The full system gives Enterasys many additional capabilities. Among them are the ability to: optimize inventory in depots based on more sophisticated modeling; strategically plan where to locate its depots; manage contracts; forecast demand for products and parts; determine whether to repair malfunctioning parts; and manage orders for replenishment parts, whether they're obtained from other depots, the central warehouse, or suppliers.
Weigh the Costs
Prophet's model-based inventory optimization is one feature that sets it apart, Baxter says. The system doesn't use arbitrary service delivery targets to set inventory levels—stipulating, for example, that the depot keep enough parts on hand to meet its obligations 99 percent of the time. Instead, it compares the cost of holding a part to the cost of failing to do a repair right away. A service delay could trigger a penalty, but its size often depends on the product involved and what the malfunction costs the customer.
"If a customer is down on a mainframe, the cost could be millions of dollars. If a printer is down, it's usually not a big deal," Baxter points out.
With the new site planning module, Enterasys can optimize depot locations on its own, whenever the need arises. In the past, the company has asked Baxter to choose locations for new depots on a case-by-case basis, Heywood says.
A complementary feature helps sales representatives and channel partners determine the service levels Enterasys can offer a new customer, given the customer's distance from the nearest depot.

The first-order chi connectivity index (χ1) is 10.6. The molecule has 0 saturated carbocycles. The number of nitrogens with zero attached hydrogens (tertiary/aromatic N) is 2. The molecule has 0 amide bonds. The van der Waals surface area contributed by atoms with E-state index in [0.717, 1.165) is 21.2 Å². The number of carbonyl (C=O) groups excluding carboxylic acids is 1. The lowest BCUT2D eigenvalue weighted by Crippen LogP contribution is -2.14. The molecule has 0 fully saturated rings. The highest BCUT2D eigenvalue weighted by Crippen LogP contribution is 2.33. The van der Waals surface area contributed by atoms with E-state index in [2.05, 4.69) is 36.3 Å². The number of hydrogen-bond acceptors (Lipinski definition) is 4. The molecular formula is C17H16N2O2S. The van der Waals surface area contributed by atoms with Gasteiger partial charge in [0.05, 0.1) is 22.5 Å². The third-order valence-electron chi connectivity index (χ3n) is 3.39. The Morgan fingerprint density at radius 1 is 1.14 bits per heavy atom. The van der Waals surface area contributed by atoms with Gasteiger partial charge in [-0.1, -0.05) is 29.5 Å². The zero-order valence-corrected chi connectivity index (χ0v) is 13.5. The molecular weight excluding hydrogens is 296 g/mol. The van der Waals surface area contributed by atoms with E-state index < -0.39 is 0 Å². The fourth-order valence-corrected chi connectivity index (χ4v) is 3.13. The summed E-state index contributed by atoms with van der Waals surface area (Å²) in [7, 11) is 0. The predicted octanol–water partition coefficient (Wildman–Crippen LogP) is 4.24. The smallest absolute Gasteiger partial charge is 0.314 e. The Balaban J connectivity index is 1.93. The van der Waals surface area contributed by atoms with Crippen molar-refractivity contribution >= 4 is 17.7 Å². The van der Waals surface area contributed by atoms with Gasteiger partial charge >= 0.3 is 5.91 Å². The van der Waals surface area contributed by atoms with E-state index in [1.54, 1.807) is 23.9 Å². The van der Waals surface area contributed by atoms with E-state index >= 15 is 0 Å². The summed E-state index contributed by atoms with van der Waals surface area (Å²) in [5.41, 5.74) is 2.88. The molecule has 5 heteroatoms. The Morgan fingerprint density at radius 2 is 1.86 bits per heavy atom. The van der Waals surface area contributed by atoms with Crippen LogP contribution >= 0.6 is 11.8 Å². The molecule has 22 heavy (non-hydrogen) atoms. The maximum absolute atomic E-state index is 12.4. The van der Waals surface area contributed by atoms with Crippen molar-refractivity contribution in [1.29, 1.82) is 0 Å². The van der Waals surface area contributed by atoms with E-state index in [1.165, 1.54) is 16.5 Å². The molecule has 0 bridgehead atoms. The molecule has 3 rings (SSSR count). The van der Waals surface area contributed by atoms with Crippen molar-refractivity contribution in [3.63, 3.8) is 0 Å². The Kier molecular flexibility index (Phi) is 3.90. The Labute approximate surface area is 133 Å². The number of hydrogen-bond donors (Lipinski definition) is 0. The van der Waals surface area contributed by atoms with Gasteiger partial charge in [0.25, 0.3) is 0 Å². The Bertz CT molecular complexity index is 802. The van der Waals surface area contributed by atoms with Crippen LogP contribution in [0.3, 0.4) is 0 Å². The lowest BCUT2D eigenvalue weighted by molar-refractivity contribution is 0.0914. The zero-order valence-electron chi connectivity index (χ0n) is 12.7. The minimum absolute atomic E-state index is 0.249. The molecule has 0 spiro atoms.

"You can enter any U.S. ZIP code, indicate if you want two- or four-hour or next-business-day service, push the button, and within a second or two the answer will come back, yes or no," Heywood says.
With the full system in place, Enterasys could realize further savings by better managing defective parts. As a rule, an engineer on a service call replaces a bad part with a good one, then takes the defective part back for repair. "In most systems, people just repair and put it back in stock and worry later whether they're really going to need it," Heywood says.
Using Prophet, Enterasys can forecast future demand for a part. It considers, for example, whether the product that uses the part is a new one or is nearing the end of its life cycle. The forecasts help determine what to do with defective units.
"You may want one-third of those products coming back to be used," Heywood says. "You may get those repaired and put them back in your inventory, or bring back the other two-thirds and sell them for scrap or have them repaired and sell them off to the aftermarket."
Just as they can maintain correct inventory levels, planners at Enterasys can better determine which parts to repair. The system does many of the same analyses that planners did manually in the past, but it performs them quickly, every day. That leads to more profitable decisions.
"It's the automated element that makes it so critical to us," Heywood says.